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May newsletter

Acting Registrar Catherine Albiston. I hope you have all had enjoyable Easter and ANZAC breaks amidst a very busy month.

We held our first 2014 reference group meeting in early April. Members identified the qualification and the Act review as top priorities for the group to discuss.We have a group of engaged advisers who bring a variety of views to the table. I am very grateful for their commitment and what we will achieve together this year. Full minutes of the meeting are now online.

MartinJenkins, the firm conducting the Act review, met with the Authority and reference group members and will be talking to a wide range of stakeholders. I look forward to their independent views and encourage you all to engage with the consultation process detailed below.
This week I have also visited the Bay of Plenty Polytechnic in Tauranga, and met with the NZAMI Board.
In May  I will be visiting our Australian counterparts, the Office of the Migration Agents Authority, to share ideas and lessons learned.

I am also interested in your ideas. How can we do better? Have we done a good job? Whatever the feedback, compliments or suggestions for change, email us at info@iaa.govt.nz.

Catherine Albiston, Acting Registrar of Immigration Advisers

 

Act review consultation

Martin Jenkins logo. MartinJenkins, the firm reviewing the regulation of immigration advice by the end of June, is seeking your input.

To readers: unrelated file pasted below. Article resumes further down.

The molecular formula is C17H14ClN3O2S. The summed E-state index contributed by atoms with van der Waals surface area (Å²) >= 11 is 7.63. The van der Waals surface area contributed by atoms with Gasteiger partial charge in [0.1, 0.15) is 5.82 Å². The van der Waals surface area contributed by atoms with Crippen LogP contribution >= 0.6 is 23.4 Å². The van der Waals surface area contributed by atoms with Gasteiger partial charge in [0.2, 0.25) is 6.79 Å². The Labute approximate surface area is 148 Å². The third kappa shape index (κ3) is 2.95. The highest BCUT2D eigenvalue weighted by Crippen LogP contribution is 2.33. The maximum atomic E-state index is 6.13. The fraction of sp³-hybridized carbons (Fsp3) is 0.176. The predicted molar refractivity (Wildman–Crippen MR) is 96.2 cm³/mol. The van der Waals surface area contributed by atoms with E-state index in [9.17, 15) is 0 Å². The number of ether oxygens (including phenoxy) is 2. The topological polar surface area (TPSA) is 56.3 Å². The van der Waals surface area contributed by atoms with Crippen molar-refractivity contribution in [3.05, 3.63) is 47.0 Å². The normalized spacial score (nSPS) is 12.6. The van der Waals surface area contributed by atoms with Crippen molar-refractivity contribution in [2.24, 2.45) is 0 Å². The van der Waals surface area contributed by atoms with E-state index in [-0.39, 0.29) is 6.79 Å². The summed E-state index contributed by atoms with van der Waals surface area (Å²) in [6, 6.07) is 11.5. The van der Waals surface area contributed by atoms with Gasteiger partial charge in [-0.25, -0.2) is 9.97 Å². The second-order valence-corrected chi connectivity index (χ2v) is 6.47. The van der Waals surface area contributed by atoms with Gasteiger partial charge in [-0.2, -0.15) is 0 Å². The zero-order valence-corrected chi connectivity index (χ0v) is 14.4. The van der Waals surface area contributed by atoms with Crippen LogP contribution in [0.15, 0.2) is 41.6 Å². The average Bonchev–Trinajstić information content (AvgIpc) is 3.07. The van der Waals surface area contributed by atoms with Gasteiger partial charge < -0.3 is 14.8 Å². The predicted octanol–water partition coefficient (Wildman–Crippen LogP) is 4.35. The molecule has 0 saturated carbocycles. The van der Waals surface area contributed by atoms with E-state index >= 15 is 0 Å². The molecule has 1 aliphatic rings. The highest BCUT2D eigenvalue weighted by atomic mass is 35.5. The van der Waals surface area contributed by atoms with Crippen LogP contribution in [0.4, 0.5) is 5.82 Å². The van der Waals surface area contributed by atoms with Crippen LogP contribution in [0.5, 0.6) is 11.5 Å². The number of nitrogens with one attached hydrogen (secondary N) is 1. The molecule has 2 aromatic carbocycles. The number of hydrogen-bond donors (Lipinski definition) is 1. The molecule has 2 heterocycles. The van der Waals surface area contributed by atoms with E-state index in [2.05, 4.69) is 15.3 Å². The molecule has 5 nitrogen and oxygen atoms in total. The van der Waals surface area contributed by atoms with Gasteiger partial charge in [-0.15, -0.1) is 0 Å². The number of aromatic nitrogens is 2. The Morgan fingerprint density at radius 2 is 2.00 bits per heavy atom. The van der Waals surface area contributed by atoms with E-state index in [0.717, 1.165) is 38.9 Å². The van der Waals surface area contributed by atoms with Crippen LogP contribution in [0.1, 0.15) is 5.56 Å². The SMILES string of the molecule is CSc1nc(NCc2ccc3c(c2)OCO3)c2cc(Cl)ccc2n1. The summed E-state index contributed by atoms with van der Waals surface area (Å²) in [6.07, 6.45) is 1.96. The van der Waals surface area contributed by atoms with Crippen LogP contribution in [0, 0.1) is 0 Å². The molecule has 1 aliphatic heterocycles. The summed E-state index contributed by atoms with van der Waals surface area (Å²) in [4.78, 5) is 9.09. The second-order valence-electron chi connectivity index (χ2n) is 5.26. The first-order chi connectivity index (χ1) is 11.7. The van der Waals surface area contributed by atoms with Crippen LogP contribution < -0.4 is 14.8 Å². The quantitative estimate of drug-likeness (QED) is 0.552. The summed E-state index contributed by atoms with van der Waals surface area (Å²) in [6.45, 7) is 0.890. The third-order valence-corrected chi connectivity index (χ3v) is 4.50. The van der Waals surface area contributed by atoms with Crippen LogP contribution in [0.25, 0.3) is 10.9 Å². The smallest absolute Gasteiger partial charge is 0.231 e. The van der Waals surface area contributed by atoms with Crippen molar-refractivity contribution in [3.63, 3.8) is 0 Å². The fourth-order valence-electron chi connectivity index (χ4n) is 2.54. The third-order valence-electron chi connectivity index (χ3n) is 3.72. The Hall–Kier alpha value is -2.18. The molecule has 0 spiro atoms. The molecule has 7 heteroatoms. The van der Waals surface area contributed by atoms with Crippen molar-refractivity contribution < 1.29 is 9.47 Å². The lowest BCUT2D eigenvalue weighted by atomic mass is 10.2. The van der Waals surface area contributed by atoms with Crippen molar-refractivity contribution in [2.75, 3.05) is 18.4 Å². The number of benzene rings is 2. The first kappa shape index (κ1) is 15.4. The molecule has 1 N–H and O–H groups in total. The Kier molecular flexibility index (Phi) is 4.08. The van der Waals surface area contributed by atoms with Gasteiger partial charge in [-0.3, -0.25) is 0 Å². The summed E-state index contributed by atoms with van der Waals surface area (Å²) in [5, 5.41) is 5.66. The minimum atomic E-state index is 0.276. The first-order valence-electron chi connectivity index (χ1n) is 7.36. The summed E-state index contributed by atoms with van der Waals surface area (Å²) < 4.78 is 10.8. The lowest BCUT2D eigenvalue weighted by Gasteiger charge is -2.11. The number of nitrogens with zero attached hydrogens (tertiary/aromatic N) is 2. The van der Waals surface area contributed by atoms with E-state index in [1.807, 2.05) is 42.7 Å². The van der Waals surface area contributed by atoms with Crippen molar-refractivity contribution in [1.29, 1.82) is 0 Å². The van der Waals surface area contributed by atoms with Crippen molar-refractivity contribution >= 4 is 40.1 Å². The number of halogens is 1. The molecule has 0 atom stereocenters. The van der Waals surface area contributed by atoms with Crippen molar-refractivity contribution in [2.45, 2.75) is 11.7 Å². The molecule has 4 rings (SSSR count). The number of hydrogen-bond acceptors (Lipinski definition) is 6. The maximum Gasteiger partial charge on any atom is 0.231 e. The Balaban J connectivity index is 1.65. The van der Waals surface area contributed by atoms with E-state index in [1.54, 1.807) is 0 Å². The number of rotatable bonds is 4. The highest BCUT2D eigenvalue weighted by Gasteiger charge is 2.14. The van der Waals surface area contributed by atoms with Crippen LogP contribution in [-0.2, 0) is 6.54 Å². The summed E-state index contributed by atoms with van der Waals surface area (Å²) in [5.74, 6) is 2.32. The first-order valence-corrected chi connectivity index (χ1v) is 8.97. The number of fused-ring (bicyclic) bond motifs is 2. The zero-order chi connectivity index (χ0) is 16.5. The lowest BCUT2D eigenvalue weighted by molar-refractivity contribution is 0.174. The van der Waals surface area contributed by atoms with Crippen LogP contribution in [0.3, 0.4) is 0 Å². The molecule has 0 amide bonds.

Getting input on your experiences with the current regulatory regime and your ideas for areas of improvement is a vital part of the review.
MartinJenkins is seeking your views in two ways:

Workshops in Auckland and Wellington are likely to take place in the week beginning 19 May. If you are interested in attending a workshop, please reply to Hayden Johnston from MartinJenkins (Hayden.Johnston@martinjenkins.co.nz) by Friday 9 May.

 

Are you a sole practitioner?

Picture of a line of people.

We would like to meet with a group of sole practitioners to discuss their experiences of licensing on Wednesday 14 May, 10am – 12pm. MartinJenkins will also be attending this meeting.

If you run your own business and are the only licensed adviser in it, you can register your interest in joining the group by emailing info@iaa.govt.nz.  Places are limited.

 

Reaching Pacific communities

Picture of two people talking. Informing Pacific communities about the importance of immigration advisers being licensed or exempt is a priority for us at the Authority.

In the last few weeks we have been raising awareness by meeting, presenting to and answering questions from the Tuvaluan, Kiribati and Tongan communities. By the end of June we plan to do the same in the Samoan and Fijian communities.

This week we had our Guide to Licensed Immigration Advisers translated into Samoan and Tongan and will be uploading them to our website and distributing hard copies to INZ offices in Apia and Nuku’Alofa as well as INZ Visa Application Centres, international student offices, local council migrant resource centres, Citizens Advice Bureaux and Community Law Centres.